Are you trying to say that if he builds with todays components that they could be outdated by tomorrow, and if he builds with tomorrows components that they could be outdated by the next day?!?


    If you build with todays components, they will be "old" by tomorrows standards (or in a few weeks/months) as the next latest and greatest thing comes out.

    If you build with components that are just one generation behind today (things like DDR and AGP), it won't be long before it will be extremely difficult to find support for those components. It doesn't necessarily mean that they're not good technology - just hard to find replacements and support.

    Dang ... feel like I've been spanked by the teacher and made to go back and rewrite a report :(
  7. Quote:
    If you build with components that are just one generation behind today (things like DDR and AGP), it won't be long before it will be extremely difficult to find support for those components. It doesn't necessarily mean that they're not good technology - just hard to find replacements and support.


    lol. you should have just said this in the first place! :P
  8. I know, I know .. been a long day :lol:
  9. Quote:
    If you build with components that are just one generation behind today (things like DDR and AGP), it won't be long before it will be extremely difficult to find support for those components. It doesn't necessarily mean that they're not good technology - just hard to find replacements and support.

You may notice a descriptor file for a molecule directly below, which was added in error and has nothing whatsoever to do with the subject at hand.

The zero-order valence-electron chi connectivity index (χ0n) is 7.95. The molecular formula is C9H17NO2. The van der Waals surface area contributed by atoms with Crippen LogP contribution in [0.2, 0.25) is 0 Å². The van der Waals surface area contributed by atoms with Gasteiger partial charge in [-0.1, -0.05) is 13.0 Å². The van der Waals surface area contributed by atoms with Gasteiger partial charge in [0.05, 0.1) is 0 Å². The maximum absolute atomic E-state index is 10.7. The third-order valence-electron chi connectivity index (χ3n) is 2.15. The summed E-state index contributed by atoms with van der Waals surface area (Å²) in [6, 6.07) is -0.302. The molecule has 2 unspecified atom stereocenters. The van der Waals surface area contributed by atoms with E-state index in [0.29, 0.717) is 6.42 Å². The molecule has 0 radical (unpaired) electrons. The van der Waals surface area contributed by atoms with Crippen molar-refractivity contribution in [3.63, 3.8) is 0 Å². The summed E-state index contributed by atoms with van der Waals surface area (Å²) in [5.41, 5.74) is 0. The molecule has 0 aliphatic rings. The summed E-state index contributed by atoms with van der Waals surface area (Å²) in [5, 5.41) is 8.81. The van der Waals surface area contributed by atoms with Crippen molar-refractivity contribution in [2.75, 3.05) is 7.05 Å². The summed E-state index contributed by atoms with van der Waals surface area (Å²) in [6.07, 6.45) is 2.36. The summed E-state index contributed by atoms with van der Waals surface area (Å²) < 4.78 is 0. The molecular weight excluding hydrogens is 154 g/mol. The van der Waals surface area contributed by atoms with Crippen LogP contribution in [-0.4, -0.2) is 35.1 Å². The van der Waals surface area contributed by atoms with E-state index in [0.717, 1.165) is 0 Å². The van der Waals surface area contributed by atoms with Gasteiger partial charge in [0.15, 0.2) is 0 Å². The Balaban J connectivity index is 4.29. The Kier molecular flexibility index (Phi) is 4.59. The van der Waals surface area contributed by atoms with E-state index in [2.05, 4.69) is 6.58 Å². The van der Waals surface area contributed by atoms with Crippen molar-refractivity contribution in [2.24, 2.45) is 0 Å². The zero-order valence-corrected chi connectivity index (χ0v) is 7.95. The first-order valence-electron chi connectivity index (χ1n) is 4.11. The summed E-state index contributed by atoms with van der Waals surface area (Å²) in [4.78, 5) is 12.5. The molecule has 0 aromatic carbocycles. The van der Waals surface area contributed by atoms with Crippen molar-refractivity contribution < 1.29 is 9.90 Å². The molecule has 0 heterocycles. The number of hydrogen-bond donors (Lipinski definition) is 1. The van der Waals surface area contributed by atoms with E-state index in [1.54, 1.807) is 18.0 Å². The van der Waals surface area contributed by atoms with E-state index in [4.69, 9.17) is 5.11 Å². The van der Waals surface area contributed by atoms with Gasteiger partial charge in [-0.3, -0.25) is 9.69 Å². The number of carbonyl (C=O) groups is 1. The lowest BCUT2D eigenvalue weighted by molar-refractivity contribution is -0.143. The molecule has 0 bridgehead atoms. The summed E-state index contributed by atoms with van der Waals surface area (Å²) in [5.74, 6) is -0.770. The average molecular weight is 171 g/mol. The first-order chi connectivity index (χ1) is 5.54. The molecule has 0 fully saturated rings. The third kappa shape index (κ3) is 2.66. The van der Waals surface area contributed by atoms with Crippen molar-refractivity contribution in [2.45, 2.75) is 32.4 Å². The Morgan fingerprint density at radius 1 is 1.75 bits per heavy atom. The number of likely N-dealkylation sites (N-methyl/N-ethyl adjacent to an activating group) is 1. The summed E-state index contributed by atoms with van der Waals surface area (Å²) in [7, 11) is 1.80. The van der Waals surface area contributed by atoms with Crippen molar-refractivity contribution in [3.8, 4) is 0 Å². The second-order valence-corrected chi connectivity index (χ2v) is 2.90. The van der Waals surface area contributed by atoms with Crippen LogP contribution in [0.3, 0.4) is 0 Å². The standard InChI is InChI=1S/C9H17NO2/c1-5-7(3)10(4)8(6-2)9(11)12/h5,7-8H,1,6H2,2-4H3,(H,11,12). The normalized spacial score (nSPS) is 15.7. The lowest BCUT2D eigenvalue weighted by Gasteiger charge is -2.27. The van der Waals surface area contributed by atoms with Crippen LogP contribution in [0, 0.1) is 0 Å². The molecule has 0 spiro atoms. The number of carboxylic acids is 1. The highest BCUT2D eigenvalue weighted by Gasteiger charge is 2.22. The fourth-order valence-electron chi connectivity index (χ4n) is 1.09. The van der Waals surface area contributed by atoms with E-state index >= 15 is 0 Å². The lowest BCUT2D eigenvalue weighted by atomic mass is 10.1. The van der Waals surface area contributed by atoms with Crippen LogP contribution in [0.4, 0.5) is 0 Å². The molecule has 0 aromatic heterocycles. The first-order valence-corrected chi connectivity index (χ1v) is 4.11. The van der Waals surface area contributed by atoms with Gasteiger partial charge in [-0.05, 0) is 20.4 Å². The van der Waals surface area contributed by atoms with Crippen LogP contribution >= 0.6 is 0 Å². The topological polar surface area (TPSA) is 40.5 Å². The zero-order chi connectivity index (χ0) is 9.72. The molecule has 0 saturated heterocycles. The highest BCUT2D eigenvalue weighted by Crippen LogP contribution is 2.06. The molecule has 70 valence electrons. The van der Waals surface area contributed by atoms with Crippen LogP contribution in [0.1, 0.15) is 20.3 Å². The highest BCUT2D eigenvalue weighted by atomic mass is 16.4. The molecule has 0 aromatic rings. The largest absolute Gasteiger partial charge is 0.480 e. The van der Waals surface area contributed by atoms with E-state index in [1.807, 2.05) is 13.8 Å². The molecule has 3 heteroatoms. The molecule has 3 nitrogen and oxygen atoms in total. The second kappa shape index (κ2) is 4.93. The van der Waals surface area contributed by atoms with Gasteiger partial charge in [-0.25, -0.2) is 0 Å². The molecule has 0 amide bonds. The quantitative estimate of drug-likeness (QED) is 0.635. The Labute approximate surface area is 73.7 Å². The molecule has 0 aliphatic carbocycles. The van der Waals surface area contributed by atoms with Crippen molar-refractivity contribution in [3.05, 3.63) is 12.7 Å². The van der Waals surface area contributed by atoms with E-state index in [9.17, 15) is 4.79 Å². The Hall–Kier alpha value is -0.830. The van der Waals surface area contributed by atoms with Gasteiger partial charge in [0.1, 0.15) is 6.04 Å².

lol... It has been that way friom the beginning..... Thanks guys. Appreciate the feedback....
  10. Here's the way it usually works. You start out by considering systems along the lines of the one outlined in this thread: Core 2 Duo Budget System for $631

    Then you start to tweak it ... just a teensy little bit ...

    motherboard >= $200-$300 ... you're not sure what all the features are, but it is the "best" and everyone else likes it ...
    CPU >= minimum of an E6600 ... (Hey! Maybe go with quad-core? Might do some video work some day?)
    memory >= premium DDR2-800 CAS 4 ... because if you spend 50% more on the memory, the system will run 50% faster, right?
    graphics >= NVIDIA 8800 whatever ... (Hey! Why not get 2 for SLI?)
    1000w top-of-the-line PSU ... because you'd be an idiot to skimp on the PSU!

    and before you know it you're placing a $1500-$2500 order with newegg. But you can at least take comfort that you didn't blow a lot of money on the case! Yes, you pragmatically picked out a low-end budget case and saved money. No wasteful, extravagant spending for you! :roll: :)

    A simple yet apparently all too inevitable process.

    Me I'm going to get an E4300, a Gigabyte GA-965P-DS3 rev 3.3, probably the 2GB Corsair DDR2-800 CAS 5 kit, and, my extravagance, an EVGA NVIDIA 7600GT. Just waiting a bit at the moment for the wheels of inventory to do another turn or so for "good measure".

    And after I get it and build it, I'll blink and be out of date again. So it goes.

    -john, the really, truly, positively out-of-date legacy dinosaur